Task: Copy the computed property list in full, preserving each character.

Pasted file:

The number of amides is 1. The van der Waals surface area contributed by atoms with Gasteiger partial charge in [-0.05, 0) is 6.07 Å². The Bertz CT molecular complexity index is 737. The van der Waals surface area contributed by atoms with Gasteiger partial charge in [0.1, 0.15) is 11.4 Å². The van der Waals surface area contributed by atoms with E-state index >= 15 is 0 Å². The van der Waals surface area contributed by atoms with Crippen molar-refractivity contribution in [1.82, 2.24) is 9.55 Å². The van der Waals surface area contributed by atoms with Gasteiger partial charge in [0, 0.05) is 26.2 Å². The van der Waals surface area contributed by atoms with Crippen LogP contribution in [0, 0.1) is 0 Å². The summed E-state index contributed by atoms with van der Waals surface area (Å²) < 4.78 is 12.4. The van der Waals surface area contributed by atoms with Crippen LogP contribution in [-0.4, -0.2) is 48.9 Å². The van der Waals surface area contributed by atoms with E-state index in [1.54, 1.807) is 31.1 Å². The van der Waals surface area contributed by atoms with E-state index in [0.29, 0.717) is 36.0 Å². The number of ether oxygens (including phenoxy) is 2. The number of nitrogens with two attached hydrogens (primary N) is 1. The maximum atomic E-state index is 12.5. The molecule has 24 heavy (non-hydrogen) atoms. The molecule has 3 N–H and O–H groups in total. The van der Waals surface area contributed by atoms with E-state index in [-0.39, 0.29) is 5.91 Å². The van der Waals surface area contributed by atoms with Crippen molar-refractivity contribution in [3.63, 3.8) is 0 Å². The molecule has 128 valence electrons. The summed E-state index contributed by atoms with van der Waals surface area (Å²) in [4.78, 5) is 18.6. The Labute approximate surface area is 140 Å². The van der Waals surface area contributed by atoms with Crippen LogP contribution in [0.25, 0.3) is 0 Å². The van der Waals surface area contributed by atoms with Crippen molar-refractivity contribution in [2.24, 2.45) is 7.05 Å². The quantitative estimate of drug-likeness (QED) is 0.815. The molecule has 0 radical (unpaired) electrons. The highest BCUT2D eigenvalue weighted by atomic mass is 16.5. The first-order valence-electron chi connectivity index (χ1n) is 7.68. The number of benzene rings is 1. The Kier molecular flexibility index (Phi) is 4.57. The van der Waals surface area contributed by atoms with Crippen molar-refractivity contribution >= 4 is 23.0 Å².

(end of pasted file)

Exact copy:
The number of amides is 1. The van der Waals surface area contributed by atoms with Gasteiger partial charge in [-0.05, 0) is 6.07 Å². The Bertz CT molecular complexity index is 737. The van der Waals surface area contributed by atoms with Gasteiger partial charge in [0.1, 0.15) is 11.4 Å². The van der Waals surface area contributed by atoms with E-state index >= 15 is 0 Å². The van der Waals surface area contributed by atoms with Crippen molar-refractivity contribution in [1.82, 2.24) is 9.55 Å². The van der Waals surface area contributed by atoms with Gasteiger partial charge in [0, 0.05) is 26.2 Å². The van der Waals surface area contributed by atoms with Crippen LogP contribution in [0, 0.1) is 0 Å². The summed E-state index contributed by atoms with van der Waals surface area (Å²) < 4.78 is 12.4. The van der Waals surface area contributed by atoms with Crippen LogP contribution in [-0.4, -0.2) is 48.9 Å². The van der Waals surface area contributed by atoms with E-state index in [1.54, 1.807) is 31.1 Å². The van der Waals surface area contributed by atoms with E-state index in [0.29, 0.717) is 36.0 Å². The number of ether oxygens (including phenoxy) is 2. The number of nitrogens with two attached hydrogens (primary N) is 1. The maximum atomic E-state index is 12.5. The molecule has 24 heavy (non-hydrogen) atoms. The molecule has 3 N–H and O–H groups in total. The van der Waals surface area contributed by atoms with E-state index in [-0.39, 0.29) is 5.91 Å². The van der Waals surface area contributed by atoms with Crippen molar-refractivity contribution in [3.63, 3.8) is 0 Å². The molecule has 128 valence electrons. The summed E-state index contributed by atoms with van der Waals surface area (Å²) in [4.78, 5) is 18.6. The Labute approximate surface area is 140 Å². The van der Waals surface area contributed by atoms with Crippen LogP contribution in [0.25, 0.3) is 0 Å². The van der Waals surface area contributed by atoms with Crippen molar-refractivity contribution in [2.24, 2.45) is 7.05 Å². The quantitative estimate of drug-likeness (QED) is 0.815. The molecule has 0 radical (unpaired) electrons. The highest BCUT2D eigenvalue weighted by atomic mass is 16.5. The first-order valence-electron chi connectivity index (χ1n) is 7.68. The number of benzene rings is 1. The Kier molecular flexibility index (Phi) is 4.57. The van der Waals surface area contributed by atoms with Crippen molar-refractivity contribution >= 4 is 23.0 Å².